A. Mason Carpenter's picture
A. Mason Carpenter from USA is reading The Power of Myth, by Joseph Campbell October 20, 2011 - 1:26am

Two!  By all that is good and holy.  If I could get away with three, I would use three.  I like the way the extra space separates one sentence from another.  I think it just makes everything easier to read, and helps with the flow of text.

postpomo's picture
postpomo from Canada is reading words words words October 20, 2011 - 4:50am

@Raelyn - "an" before "h" words where the "h" isn't pronounced. an herb, an hour. use "a" before "h" words where it is pronounced a happy hobbyhorse.

I was taught 2 spaces on a typewriter, I've since modified it to 1, which seems to be increasingly the norm. Do what you will, as long as it's consistent. Nothing worse that one space two space red space blue space all over the place.

Raelyn's picture
Raelyn from California is reading The Liars' Club October 27, 2011 - 2:48am

I'm writing a short story for the Zen Mind class right now, and I'm trying really really hard to only use one space. 

David Welsh's picture
David Welsh from New Hampshire is reading The Shining October 27, 2011 - 8:54am

I was taught to use two spaces, but after an editor told me to use one, I've adapted. I've heard more often than not that one space is correct in the computer age. When I had to write the style guide for work, I settled on the one space.

I think it's best to just adapt to it if you can, but Ctrl-F at the end of writing is a simple solution if you can't break the habit.

Bradley Sands's picture
Bradley Sands from Boston is reading Greil Marcus's The History of Rock 'N' Roll in Ten Songs October 27, 2011 - 9:05am

It's really easy to change all the two spaces to one if you can't break the habit. Just do a search. And click on the "search for" box or whatever and press your space bar twice. And click on the "replace" box and press your space bar once. Then hit the "replace all" button. And then it fixes everything.

Two spaces between sentences rather than one was used back when people wrote on typwriters rather than computers.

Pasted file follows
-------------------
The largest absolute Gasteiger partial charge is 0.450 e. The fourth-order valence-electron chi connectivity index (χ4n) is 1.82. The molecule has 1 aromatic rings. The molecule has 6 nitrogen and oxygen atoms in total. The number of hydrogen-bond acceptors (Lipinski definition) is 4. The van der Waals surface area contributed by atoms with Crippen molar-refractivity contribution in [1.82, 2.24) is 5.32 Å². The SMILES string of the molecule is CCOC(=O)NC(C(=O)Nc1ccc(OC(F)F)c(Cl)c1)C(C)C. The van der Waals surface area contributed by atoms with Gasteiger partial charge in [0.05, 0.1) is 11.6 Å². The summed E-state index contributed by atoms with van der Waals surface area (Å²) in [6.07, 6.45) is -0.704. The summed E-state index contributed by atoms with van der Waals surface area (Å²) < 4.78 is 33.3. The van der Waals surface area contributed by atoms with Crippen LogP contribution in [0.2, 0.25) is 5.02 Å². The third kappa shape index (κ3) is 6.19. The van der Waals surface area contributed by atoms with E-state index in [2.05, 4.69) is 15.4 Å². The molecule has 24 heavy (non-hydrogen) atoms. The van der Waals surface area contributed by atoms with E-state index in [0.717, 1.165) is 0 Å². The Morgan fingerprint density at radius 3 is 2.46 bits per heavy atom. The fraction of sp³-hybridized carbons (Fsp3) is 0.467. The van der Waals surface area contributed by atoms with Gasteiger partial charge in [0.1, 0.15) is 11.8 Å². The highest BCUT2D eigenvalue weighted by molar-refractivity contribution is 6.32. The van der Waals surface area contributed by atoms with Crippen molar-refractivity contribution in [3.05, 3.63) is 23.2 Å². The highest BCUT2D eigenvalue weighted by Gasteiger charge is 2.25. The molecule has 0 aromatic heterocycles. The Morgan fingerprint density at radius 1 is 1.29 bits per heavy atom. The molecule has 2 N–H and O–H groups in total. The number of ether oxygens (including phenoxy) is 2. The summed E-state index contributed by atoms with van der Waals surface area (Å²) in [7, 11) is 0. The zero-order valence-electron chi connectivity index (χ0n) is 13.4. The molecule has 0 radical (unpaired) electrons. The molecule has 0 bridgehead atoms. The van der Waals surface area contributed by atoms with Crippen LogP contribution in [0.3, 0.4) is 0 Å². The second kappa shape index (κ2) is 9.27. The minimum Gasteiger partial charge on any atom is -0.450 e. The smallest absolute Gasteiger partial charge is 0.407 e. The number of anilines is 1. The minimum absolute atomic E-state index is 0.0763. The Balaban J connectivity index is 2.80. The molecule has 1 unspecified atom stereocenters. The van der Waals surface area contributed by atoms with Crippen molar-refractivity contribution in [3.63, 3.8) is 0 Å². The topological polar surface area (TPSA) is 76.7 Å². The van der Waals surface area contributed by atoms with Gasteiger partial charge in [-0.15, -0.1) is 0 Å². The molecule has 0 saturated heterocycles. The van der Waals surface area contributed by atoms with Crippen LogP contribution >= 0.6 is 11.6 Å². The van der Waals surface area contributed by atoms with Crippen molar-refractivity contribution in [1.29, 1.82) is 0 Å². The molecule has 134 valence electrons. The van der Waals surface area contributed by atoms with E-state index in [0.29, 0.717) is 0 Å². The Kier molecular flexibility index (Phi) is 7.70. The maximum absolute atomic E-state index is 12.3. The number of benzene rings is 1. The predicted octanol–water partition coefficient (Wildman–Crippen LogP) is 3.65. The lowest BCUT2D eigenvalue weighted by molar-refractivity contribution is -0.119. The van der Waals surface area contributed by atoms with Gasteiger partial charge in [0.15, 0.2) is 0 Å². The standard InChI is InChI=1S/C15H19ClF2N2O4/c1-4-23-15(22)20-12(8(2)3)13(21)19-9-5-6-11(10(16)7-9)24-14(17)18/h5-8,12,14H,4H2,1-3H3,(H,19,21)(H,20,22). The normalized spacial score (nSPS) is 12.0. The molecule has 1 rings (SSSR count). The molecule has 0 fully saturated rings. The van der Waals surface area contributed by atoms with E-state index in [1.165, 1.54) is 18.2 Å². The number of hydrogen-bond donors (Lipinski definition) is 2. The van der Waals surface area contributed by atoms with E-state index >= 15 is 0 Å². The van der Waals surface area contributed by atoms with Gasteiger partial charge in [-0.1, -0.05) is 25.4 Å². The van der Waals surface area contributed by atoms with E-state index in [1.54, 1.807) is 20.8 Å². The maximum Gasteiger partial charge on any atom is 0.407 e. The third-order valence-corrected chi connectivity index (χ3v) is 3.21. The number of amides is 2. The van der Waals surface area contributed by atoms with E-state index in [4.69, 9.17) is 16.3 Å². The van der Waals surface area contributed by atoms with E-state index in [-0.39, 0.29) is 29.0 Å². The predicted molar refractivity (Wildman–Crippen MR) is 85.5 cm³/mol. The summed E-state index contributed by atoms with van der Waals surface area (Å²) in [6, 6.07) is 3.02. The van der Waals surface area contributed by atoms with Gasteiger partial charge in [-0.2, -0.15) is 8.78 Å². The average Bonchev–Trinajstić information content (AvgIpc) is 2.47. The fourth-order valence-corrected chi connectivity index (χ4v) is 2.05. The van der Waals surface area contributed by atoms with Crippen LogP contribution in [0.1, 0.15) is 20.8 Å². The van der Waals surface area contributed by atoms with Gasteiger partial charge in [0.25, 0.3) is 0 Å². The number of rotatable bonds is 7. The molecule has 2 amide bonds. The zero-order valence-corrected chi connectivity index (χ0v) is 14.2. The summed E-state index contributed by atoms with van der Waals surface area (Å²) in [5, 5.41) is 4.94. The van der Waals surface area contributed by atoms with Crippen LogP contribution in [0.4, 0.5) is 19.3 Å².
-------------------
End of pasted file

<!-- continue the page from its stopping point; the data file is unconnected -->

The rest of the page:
Mike Mckay's picture
Mike Mckay is reading God's Ashtray October 31, 2011 - 10:03pm

A single space is my preference.

simon morris's picture
simon morris from Originally, Philadelphia, PA; presently Miami Beach, FL is reading This Body of Death, by Elizabeth George November 5, 2011 - 1:07pm

The answer is simple: The correct answer is always what the editor wants. A good publisher will supply a manuscript format which you must follow.

There is a logical reason for the diminished space. When you take a company which publishes 250 books a year with a total of 3,000,000 copies and subtract a space from every sentence in every book, do you know how much paper that saves over the course of 10 years? That savings becomes profit. Profit becomes either a new condo in the South of France or several new writers they can take a chance publishing.

In publishing, there is nothing small enough to be overlooked if it will change the bottom line by 5 cents a copy.

Mindspring 57's picture
Mindspring 57 from Virginia is reading The Poets Laureate Anthology November 5, 2011 - 3:57pm

In the mid-seventies, my high school typing instructor taught that one inserts two spaces between sentences, and I did just that until very recently, when I read that digital formatting frees writers from the ridgid tyranny of mechanical typewriter spacing, and that it is now preferable to use only one space. Remember, back in the seventies, few people had access to a personal computer and Microsoft Word. I didn't take long to adapt.